The Difference Between Potting Mix and Potting Soil—and When to Use Each

These two terms are often used interchangeably, but there is a difference between them.

<p>Bryan Gardener</p>

Bryan Gardener

When shopping at your local gardening center or plant nursery, you'll probably come upon hefty bags of potting soil and potting mix. They tend to look the same, and you might think you'll just pick up the cheaper of the two and haul it into your cart. But before you do that, you should know there is a real difference between potting mix and potting soil—and they have preferred gardening applications that will make your plants thrive if you know which one to use. Ahead, we spoke with gardening pros to help us understand the difference between these two similar growing media and when you should use potting soil vs. potting mix for your gardening needs.

Meet Our Expert

Related: Perlite Is the Secret to Improving Soil Drainage—Here's How to Use It in Your Garden

What Is Potting Mix?

Contrary to what you might think, potting mix contains no soil whatsoever. It is a blend of materials like peat moss and perlite used to help with drainage and aeration, as well as bark or coconut coir for some added structure, according to Misti Mathis, co-owner of Harvest Gold Organics. "Potting mix is a lightweight, soilless blend made specifically for container plants," she says. "Think of it as a carefully curated space for your plant's roots."

What Is Potting Soil?

Potting soil, on the other hand, does contain dirt and soil and is typically denser than potting mix. It also can contain other materials like compost, peat moss, perlite, and vermiculite, says Parker Garlitz, managing partner at True Leaf Market. "These mixes are not sterile, as they have some potential to contain soil-borne pests, diseases, or weed seeds," Garlitz says.

Related: What Is Vermiculite? Here's How to Use This Mineral, Which Can Replace the Soil in Your Container Plants

The Main Differences Between Potting Mix vs. Potting Soil

There are a few key differences between potting mix and potting soil that home gardeners should be aware of before purchasing one or the other. First, both types of mixes offer different drainage capabilities—this is where potting mix really shines, says Mathis. "Potting mix is king here," she says. "Its ingredients are chosen to prevent waterlogging, which is crucial for healthy container plants."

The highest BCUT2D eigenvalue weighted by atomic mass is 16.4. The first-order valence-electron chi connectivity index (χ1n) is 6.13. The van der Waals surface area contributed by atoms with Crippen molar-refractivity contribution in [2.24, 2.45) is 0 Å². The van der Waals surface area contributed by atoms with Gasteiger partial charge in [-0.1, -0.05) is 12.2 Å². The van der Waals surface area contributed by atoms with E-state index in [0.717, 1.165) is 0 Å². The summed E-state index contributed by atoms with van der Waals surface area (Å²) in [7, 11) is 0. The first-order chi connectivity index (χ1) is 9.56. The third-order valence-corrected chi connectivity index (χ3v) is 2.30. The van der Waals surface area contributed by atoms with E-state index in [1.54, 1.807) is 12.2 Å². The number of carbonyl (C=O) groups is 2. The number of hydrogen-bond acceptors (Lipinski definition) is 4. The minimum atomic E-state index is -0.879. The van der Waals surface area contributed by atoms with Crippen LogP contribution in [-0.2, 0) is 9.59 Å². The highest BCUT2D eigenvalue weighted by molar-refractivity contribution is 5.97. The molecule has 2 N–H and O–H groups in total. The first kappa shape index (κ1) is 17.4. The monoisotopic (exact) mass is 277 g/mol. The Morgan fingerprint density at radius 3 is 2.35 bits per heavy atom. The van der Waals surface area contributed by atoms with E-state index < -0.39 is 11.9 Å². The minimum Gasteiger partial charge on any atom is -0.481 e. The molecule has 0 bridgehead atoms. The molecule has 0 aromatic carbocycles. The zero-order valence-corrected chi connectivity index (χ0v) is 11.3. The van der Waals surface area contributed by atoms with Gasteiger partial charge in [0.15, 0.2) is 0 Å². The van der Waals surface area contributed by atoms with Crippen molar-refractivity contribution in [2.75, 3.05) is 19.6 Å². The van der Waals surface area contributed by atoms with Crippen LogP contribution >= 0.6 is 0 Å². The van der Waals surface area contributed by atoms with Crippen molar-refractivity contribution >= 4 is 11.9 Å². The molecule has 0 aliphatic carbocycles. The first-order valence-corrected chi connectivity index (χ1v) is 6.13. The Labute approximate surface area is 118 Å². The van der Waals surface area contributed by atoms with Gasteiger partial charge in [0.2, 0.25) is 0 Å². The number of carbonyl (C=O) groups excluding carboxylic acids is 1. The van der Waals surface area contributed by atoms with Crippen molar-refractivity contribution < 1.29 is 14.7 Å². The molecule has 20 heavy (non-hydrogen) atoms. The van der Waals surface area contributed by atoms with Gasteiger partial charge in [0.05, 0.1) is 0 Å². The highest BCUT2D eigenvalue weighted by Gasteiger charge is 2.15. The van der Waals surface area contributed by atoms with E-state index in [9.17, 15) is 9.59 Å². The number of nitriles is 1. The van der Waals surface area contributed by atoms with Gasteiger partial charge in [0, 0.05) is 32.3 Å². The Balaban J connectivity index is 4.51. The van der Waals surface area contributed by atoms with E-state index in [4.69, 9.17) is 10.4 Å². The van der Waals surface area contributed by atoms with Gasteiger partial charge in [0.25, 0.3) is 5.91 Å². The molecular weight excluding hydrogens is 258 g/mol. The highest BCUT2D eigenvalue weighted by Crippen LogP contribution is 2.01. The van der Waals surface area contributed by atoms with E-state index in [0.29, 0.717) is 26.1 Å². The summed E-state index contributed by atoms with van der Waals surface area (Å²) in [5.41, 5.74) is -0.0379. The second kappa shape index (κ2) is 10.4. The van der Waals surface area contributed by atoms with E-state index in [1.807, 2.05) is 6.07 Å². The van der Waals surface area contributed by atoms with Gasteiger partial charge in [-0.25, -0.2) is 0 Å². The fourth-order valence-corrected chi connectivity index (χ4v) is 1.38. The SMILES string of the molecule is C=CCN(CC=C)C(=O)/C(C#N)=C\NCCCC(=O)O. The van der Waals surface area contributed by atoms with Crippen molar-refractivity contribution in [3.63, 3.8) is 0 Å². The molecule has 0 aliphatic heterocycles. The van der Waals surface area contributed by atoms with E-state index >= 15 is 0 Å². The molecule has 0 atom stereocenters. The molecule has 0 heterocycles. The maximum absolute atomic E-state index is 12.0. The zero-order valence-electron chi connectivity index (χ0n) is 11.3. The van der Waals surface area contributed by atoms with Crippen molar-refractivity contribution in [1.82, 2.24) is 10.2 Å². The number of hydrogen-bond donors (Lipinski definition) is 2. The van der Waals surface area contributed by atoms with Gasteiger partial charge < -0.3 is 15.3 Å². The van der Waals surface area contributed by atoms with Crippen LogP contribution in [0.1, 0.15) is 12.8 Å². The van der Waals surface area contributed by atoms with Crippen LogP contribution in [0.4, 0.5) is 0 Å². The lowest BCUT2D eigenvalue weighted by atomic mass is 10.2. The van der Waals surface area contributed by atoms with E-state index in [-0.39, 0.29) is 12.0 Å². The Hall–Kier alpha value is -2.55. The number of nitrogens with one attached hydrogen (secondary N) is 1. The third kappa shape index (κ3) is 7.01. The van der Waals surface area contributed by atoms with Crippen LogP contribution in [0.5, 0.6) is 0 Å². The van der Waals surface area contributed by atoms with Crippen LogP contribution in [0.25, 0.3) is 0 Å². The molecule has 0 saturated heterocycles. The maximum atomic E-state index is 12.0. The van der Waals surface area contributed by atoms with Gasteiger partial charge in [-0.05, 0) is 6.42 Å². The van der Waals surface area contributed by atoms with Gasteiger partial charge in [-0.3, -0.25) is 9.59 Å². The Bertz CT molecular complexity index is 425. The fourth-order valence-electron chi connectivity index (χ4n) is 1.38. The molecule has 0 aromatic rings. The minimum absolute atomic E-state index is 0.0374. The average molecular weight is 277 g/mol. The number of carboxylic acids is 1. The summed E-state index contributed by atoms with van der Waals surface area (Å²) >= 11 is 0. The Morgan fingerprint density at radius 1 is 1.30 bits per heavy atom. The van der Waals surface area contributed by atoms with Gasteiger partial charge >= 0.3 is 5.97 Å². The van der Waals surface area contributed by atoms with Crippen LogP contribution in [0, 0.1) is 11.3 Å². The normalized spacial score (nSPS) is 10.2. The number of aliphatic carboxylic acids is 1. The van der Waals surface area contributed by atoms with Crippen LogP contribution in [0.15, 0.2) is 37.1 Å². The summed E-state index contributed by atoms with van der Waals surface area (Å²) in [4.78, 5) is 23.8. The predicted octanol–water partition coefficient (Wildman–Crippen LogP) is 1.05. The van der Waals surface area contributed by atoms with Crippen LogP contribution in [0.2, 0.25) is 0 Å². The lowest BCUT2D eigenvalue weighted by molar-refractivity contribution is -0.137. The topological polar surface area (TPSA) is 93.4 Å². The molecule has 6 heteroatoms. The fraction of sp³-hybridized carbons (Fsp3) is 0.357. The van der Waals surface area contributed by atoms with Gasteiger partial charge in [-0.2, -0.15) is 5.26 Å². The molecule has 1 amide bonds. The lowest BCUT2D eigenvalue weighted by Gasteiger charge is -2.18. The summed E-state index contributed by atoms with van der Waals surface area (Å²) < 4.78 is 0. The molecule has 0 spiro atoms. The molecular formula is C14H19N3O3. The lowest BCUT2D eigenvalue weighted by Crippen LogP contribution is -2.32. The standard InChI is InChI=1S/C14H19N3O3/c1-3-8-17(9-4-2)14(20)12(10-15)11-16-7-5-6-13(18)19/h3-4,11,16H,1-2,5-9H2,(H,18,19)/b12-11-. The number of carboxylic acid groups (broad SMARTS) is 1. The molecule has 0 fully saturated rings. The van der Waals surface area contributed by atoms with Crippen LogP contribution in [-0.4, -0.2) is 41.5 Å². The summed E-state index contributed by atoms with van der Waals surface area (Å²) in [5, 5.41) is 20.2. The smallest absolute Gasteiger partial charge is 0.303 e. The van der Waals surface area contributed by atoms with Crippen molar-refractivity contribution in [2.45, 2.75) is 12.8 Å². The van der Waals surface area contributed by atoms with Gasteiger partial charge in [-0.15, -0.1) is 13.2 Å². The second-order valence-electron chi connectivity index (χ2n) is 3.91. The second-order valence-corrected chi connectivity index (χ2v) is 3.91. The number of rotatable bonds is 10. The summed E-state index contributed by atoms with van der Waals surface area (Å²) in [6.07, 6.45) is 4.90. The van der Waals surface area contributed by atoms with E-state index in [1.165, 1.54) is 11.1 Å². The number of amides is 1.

Second, because potting mix does not contain any soil or dirt, it's a sterile mixture that reduces the risk of plant diseases or pests. Potting soil's composition of soil and compost means that it can also harbor unwanted pests or weed seeds.

How to Choose the Right Growing Medium

Both potting mix and potting soil have their unique strengths—potting mix is great for providing superior drainage, while potting soil is nutrient-rich due to its composition, for instance. Here's when to use each growing medium.


Due to its good drainage and aeration, potting mix should be used for your houseplants. Be sure to read the label though—some potting mixes are for very specific types of plants like succulents, cacti, or orchids.

Garden Beds

Both raised beds and in-ground beds can benefit from using potting soil. "Potting soil shines in outdoor gardens where drainage is less critical," says Mathis. "You can amend it with compost for extra nutrients, making it a good choice for raised beds or in-ground planting."

Related: A Beginner's Guide to Composting—Plus, How to DIY a Compost Bin

Seed Starting

If you're looking to start seeds indoors, you'll want to start with a soilless potting mix. Seedlings also benefit from potting mix as well, according to Garlitz.

Outdoor Container Gardening

The size of your containers might dictate which growing medium you use. Potting mix is great for small containers, but if you're using larger containers, you'll have to make sure to keep it well-watered. "[Potting mix] can also be used in large containers but may be susceptible to quickly drying out in outdoor conditions with its light and airy texture," says Garlitz. That said, potting soil might be the better choice for especially large outdoor containers. "The heavier soil content can help it retain more moisture, especially with compost, peat moss, or coco coir included," Garlitz says.

Related: The 10 Best Plants to Grow in Your Container Garden

Read the original article on Martha Stewart.